- Jeremy M. Lange
- School board member Steve Martin talks to the Board of County Commissioners during a budget work session Tuesday, May 25.
County Manager Mike Ruffin may have set some minds at ease last night when he proposed a budget that would restore 111 teaching jobs Durham Public Schools feared it would have to cut to balance its budget for the coming year.
But there are 126 remaining teachers who have been notified they’ll be losing their jobs, and the school system still needs $6.9 million to keep them, school board members said in a meeting Tuesday morning, where they reviewed the schools budget with Durham County Commissioners.
Among their next steps, the Durham school board will continue to work with a budget committee comprising administrators, students, teachers, county commissioners, community members and accountants to keep looking to pool together as much money as possible.
The committee will meet at 3 p.m. Wednesday at the Durham Public Schools Fuller Building at 511 Cleveland Street. The committee is still considering several reductions to make up that $6.9 million that would keep teachers on staff, including a 2 percent reduction in local supplements the county adds to the salaries of teachers, principals and some administrators, and the possibility of requiring teachers to take unpaid days off, or furloughs. (The school district is awaiting a decision by the state legislature that would give school districts the authority to furlough employees.)
Each day of furlough would save Durham schools $1 million, and a 2-percent supplement cut would generate another $1.2 million, said Steve Martin, a member of the school board.
Teachers, parents, community activists and others with the Umbrella Coalition, a newly formed group based out of Hillside High School, have also organized a “town hall”-style meeting from 3 p.m. to 5 p.m. Friday at Hillside. State representatives H.M. “Mickey” Michaux and Paul Luebke have confirmed their attendance.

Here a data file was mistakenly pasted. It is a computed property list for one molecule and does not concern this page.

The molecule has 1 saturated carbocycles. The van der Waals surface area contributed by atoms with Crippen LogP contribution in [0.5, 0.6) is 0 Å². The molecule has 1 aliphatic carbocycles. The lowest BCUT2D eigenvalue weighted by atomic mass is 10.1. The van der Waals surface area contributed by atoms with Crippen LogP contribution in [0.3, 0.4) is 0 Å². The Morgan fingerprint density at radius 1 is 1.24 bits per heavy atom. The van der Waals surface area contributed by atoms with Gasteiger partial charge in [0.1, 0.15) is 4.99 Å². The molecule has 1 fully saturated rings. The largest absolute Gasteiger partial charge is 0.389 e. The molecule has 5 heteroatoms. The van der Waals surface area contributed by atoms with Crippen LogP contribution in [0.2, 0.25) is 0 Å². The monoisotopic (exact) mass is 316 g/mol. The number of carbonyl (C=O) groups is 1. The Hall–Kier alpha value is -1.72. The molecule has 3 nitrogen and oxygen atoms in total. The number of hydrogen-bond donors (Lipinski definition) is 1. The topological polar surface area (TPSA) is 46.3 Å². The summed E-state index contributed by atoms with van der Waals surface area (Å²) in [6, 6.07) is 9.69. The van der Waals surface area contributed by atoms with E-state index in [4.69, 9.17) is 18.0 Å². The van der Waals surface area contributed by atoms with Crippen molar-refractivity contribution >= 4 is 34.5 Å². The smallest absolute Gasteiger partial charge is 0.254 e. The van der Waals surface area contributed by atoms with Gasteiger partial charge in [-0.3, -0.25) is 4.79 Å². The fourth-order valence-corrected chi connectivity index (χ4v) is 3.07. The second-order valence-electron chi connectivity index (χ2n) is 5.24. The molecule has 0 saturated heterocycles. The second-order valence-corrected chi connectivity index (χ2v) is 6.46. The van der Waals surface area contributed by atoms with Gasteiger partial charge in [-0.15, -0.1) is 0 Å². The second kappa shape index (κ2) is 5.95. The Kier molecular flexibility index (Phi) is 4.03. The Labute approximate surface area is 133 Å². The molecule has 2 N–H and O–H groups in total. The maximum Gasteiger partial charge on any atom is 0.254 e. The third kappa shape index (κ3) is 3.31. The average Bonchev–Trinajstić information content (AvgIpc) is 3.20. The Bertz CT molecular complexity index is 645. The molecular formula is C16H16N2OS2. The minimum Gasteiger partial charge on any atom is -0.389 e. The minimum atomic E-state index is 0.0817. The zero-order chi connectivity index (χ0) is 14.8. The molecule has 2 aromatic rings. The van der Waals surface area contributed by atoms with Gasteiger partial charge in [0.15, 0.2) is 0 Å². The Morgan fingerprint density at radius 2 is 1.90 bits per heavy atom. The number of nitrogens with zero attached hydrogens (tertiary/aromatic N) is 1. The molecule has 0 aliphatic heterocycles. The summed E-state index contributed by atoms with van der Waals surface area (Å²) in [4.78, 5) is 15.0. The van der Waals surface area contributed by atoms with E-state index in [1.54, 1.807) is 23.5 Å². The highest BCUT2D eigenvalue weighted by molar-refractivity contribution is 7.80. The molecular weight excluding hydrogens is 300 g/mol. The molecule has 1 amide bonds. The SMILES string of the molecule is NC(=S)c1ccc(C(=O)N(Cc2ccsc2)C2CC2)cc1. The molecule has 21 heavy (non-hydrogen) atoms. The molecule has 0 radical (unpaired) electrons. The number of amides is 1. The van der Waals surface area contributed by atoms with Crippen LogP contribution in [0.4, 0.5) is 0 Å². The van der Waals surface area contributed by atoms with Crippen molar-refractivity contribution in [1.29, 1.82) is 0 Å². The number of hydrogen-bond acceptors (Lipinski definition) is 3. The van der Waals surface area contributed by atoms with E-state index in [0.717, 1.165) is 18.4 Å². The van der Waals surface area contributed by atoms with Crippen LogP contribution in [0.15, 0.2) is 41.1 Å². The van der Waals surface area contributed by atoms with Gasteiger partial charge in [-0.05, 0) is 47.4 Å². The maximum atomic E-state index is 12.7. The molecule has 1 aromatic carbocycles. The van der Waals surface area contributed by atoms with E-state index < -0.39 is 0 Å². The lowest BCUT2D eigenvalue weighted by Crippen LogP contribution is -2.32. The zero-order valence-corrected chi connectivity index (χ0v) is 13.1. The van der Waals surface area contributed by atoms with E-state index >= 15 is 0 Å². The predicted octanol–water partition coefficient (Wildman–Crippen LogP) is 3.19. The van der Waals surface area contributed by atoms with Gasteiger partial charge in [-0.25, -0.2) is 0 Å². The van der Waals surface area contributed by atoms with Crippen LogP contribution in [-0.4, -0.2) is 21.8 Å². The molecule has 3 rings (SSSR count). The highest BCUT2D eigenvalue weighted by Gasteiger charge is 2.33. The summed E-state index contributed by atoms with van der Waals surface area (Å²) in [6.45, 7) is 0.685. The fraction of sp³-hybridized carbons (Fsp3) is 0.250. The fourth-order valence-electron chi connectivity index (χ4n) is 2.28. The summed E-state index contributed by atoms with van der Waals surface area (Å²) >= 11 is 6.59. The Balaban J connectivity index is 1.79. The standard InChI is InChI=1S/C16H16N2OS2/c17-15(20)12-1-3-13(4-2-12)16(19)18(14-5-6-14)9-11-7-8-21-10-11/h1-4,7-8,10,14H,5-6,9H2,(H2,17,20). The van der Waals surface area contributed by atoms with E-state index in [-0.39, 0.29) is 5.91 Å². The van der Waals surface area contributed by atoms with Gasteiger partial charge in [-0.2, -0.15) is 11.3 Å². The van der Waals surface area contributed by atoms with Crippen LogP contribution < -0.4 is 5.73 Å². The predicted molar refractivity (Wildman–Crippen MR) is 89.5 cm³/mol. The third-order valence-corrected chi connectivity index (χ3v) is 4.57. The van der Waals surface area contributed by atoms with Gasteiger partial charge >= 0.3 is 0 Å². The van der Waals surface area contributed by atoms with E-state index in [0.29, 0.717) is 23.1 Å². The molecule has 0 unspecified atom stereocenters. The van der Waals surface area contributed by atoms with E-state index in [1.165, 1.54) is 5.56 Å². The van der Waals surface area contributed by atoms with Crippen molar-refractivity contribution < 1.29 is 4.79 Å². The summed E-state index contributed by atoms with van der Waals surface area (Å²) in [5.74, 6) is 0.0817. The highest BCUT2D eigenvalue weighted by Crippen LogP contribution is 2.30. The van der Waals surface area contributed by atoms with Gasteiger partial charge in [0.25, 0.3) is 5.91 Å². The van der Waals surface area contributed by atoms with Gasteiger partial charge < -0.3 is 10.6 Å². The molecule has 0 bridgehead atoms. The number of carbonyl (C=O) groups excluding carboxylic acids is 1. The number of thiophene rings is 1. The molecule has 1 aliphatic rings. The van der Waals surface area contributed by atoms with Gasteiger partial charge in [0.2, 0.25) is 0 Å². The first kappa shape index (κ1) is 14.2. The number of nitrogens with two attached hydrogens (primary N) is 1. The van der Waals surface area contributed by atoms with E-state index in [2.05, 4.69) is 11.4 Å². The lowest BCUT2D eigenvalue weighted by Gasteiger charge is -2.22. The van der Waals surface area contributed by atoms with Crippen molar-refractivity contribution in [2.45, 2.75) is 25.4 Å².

School board members also noted they are eagerly awaiting word from the state legislature as to whether state lottery funds collected in the new fiscal year (beginning July 1) could be used next year for school operations, including teacher salaries. Currently, schools may only use lottery funds for certain capital projects.
The commissioners’ review of the schools’ budget was largely a session during which DPS budget experts led the county officials through cuts and items that still outstanding because state funding for school districts is still in the works. Commissioners asked about the use of lottery funds, the efficiency of transportation and the use of federal stimulus funds.
Both commissioners Michael Page and Becky Heron emphasized that the most severe cuts were coming down to districts from the state level and the county was left with the tab.
“We did not create this problem,” Heron said. “The state created this problem. The state should take care of this problem. The state has ways to raise money. We can’t put a tax on beer and liquor, but the state can.”